To remedy, insert the target iButton into your Blue Dot adapter and go into APDUSender under the Windows menu. Click on GetFirmwareVersion, the last icon on the right in the toolbar. The bottom right TextArea will then display the firmware version of the iButton currently selected in the Available iButtons pull-down list. (Make sure "Emulated iButton" is not the currently selected iButton).
Go to the online help under iButton Information -> iButton Applet Database (*.jibdb) Files to see what iButton Database you should use for your particular iButton.
Next, go into Compile -> Options, and make sure that iButton database file appears in the appropriate TextField at the bottom left of your screen. You should also update the iButton classes TextField. This info was left out of the online help, but if you are using javaone.jibdb, you should use iButton32.jar; if you are using jib33.jibdb, you use iButton33.jar, etc. The needed jar and jibdb files are contained in the iB-IDE/classes directory.
The next time you choose to Rebuild all, the jib file will be correctly produced for your iButton version.
Does Sun's new HotSpot work with the iB-IDE?
Answer: If you are using the iB-IDE native drivers for communication to the iButton (which is the default), HotSpot will not work. From the HotSpot FAQ: "Native methods used with the Java HotSpot Performance Engine must conform to the Java Native Interface (JNI) specification. The Java HotSpot Performance Engine does not and will not support native method conventions older than the JNI specification."
The iB-IDE native drivers conform to the older stubs interface and will therefore not work with HotSpot. If you have HotSpot installed in your system, you need to either uninstall it, or edit the iB-IDE_1_01.bat (or .sh) file and add the "-classic" switch to the call to java. (Note: Windows users must also do the same update to the iB-IDE_1_01.ini file.)
However, you can choose instead to use javax.comm as your primary communication layer. To do so, edit the [jdk1.2]\jre\lib\opencard.properties file. This file should have all of the ports installed in your system enumerated on separate lines. All of the lines should be commented out with a '#' except for the port you are using. Find the line you are using and remove the embedded string "_LEGACY" from the line. You should now be able to use HotSpot with iB-IDE.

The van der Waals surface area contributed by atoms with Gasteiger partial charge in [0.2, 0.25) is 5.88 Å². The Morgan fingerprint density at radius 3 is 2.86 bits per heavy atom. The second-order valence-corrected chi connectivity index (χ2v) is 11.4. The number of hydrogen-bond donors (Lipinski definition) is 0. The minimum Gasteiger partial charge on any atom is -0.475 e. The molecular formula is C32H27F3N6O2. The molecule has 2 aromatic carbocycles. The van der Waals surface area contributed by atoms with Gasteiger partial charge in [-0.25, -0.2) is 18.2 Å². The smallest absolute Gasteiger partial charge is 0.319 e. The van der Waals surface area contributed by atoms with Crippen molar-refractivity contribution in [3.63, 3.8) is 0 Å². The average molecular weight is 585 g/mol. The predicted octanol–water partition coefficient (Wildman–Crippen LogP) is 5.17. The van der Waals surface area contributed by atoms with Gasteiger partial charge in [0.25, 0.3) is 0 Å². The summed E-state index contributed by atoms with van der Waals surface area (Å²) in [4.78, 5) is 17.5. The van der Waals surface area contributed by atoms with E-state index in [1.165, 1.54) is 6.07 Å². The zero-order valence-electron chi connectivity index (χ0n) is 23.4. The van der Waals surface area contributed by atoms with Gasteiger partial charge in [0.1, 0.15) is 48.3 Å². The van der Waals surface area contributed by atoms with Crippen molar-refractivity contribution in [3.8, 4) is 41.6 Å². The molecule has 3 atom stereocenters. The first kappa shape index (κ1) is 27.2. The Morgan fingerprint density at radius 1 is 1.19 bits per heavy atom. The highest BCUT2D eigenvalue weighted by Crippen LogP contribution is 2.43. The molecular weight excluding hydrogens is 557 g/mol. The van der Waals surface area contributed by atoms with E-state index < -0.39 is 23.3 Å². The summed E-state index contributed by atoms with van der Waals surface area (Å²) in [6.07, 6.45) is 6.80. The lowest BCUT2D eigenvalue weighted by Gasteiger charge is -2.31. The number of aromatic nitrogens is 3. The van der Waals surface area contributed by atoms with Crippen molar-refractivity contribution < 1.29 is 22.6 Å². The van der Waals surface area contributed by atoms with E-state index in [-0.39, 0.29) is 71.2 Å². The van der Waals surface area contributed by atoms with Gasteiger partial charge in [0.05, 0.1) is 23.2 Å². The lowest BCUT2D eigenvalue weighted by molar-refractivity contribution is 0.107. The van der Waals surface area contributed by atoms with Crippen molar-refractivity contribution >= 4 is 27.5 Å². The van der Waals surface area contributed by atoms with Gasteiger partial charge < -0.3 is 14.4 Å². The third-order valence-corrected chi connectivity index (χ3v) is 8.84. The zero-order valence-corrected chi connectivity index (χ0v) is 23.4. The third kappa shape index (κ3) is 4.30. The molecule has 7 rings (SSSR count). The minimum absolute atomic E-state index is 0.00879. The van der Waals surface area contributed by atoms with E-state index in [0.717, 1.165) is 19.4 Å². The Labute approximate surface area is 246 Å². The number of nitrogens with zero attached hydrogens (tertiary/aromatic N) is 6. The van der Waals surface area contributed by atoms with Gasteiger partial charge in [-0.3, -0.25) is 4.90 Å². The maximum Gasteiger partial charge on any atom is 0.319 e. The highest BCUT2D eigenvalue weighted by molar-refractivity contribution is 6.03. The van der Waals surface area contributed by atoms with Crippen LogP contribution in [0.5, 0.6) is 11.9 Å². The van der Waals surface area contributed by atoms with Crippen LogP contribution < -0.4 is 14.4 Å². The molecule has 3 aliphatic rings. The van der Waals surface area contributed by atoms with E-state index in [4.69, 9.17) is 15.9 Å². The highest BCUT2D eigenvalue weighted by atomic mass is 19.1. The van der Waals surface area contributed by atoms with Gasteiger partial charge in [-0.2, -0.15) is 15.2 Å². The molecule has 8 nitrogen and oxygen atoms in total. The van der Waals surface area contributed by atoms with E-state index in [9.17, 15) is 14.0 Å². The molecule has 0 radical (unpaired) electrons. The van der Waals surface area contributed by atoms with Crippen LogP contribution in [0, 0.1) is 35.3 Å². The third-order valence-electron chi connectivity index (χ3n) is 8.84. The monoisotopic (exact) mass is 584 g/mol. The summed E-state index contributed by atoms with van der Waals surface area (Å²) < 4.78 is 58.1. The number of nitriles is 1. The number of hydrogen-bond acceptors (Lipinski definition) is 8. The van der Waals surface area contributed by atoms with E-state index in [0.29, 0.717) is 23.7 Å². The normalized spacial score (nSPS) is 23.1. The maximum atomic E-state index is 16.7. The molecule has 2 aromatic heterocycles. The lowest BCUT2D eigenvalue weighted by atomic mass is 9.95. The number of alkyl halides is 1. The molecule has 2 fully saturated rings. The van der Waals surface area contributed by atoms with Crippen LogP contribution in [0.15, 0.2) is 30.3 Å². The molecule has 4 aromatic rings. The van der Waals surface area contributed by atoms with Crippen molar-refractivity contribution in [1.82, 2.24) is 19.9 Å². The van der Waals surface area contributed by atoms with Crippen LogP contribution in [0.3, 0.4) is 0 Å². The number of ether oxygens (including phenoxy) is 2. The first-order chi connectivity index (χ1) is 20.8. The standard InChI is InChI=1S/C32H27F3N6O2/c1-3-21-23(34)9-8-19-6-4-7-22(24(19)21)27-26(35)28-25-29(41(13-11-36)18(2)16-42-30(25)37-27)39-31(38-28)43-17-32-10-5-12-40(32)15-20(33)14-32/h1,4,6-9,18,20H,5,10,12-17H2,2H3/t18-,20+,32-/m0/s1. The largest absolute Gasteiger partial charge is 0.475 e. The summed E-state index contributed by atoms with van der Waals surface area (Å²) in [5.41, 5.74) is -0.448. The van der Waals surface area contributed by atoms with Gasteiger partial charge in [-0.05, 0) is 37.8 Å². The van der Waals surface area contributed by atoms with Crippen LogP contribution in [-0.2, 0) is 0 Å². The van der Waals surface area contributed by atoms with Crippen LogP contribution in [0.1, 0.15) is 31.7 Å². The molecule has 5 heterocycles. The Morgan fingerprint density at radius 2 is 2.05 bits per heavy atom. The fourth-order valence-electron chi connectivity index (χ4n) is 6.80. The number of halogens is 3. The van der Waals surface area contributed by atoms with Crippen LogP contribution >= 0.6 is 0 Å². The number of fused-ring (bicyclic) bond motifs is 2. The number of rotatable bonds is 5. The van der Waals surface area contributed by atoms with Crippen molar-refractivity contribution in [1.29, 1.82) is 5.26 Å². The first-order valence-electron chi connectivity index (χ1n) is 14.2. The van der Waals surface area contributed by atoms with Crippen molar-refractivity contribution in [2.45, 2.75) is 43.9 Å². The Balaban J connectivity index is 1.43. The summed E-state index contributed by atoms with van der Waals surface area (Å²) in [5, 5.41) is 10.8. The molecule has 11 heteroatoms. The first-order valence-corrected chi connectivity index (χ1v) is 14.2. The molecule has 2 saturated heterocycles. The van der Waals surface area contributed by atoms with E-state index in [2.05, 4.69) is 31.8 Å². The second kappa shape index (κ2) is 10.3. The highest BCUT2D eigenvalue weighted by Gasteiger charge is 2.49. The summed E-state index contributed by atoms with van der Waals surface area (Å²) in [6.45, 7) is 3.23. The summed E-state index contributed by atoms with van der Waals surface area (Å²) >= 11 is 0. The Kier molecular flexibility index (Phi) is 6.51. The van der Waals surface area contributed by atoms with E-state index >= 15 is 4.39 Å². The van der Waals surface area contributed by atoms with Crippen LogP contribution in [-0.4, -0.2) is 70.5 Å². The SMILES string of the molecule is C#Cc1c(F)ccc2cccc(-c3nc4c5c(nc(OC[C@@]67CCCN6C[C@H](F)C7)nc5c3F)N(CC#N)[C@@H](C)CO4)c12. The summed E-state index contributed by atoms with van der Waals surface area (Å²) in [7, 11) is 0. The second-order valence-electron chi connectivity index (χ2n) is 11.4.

What does a "java.io.IOException: CreateProcess: javac ..." error mean when I try to compile?
Answer: This is caused by [jdk1.2]\bin not being in your PATH environment variable. Add this to your PATH (making sure it is the first Java VM bin directory in your PATH). Windows systems may need to reboot.
You can also go into Compile -> Options and put the full path to javac.
Why doesn't my JDK 1.2 VM appear in the list of available VM's when I try to install iB-IDE?
Answer: Unix users can choose to specify the path to the desired VM if it doesn't appear in the available list. Java InstallShield will search the PATH for available VM's, so adding the desired VM bin directory to the PATH (as the first Java VM bin directory) will make that VM appear as available.
On Windows systems, Java InstallShield currently searches the registry for available VM's. These are often missing or altered so that a valid VM might not appear in the available list. Make sure these following registry entries exist. If they do not, use regedit to add them and try running setup again.
The first key should have one string value (other than 'Default') called "CurrentVersion" with a value of "1.2". The second key should have 2 string values. The first is named "JavaHome" with the value being the full path to your JDK installation directory. The second should be named "MicroVersion" and have a value of "0" if using the original JDK 1.2, or "1" if using 1.2.1. (Note: JDK 1.2.2 should currently not be used with iB-IDE. See supported JDK's for more information.)
This solves 98% of problems Windows users have with Java InstallShield. If this does not solve your problem, email email@example.com for further instructions.
What do all of the many exceptions mean that appear in the Messages window when I'm using the online help system?
Answer: iB-IDE's online help system is built around the JavaHelp API. There are several JavaHelp documented bugs pertaining to harmless exceptions being thrown when using the API. If the help system is responding correctly despite the numerous exceptions being thrown, you can safely ignore the exceptions. You can always clear the exceptions from your display by right clicking in the Message window and choosing to clear messages.
How do I get started programming?
Answer: iB-IDE's online help system has several tutorials that walk you through step-by-step writing your first iButton project. The tutorials are located under Project Creation in the online help and are called Host and Applet Tutorial and Applet and APDUSender Tutorial.
When I use the Project Wizard to create a new Project I get the error: "java.lang.IllegalArgumentException: bad position: ..." What does this mean?
Answer: This error is caused by running iB-IDE under JDK 1.2.2. This release introduces several incompatibilities making this version currently unusable with iB-IDE. See Supported JDK's to see which versions are supported.